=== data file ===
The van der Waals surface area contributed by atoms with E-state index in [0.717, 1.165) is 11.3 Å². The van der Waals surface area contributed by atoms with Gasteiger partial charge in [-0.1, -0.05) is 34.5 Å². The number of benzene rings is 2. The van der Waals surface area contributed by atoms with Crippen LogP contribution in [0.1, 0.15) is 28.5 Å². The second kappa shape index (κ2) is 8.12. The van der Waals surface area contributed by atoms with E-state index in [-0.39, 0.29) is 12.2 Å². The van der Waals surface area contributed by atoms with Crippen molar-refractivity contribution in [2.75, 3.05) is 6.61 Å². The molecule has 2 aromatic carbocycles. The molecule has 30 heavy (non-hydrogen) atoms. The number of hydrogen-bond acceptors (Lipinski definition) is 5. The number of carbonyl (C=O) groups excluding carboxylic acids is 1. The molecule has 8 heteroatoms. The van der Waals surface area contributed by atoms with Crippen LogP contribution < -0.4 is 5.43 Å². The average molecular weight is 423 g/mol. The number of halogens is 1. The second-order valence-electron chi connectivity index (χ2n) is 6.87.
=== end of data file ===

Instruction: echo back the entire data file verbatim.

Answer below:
The van der Waals surface area contributed by atoms with E-state index in [0.717, 1.165) is 11.3 Å². The van der Waals surface area contributed by atoms with Gasteiger partial charge in [-0.1, -0.05) is 34.5 Å². The number of benzene rings is 2. The van der Waals surface area contributed by atoms with Crippen LogP contribution in [0.1, 0.15) is 28.5 Å². The second kappa shape index (κ2) is 8.12. The van der Waals surface area contributed by atoms with E-state index in [-0.39, 0.29) is 12.2 Å². The van der Waals surface area contributed by atoms with Crippen molar-refractivity contribution in [2.75, 3.05) is 6.61 Å². The molecule has 2 aromatic carbocycles. The molecule has 30 heavy (non-hydrogen) atoms. The number of hydrogen-bond acceptors (Lipinski definition) is 5. The number of carbonyl (C=O) groups excluding carboxylic acids is 1. The molecule has 8 heteroatoms. The van der Waals surface area contributed by atoms with Crippen LogP contribution < -0.4 is 5.43 Å². The average molecular weight is 423 g/mol. The number of halogens is 1. The second-order valence-electron chi connectivity index (χ2n) is 6.87.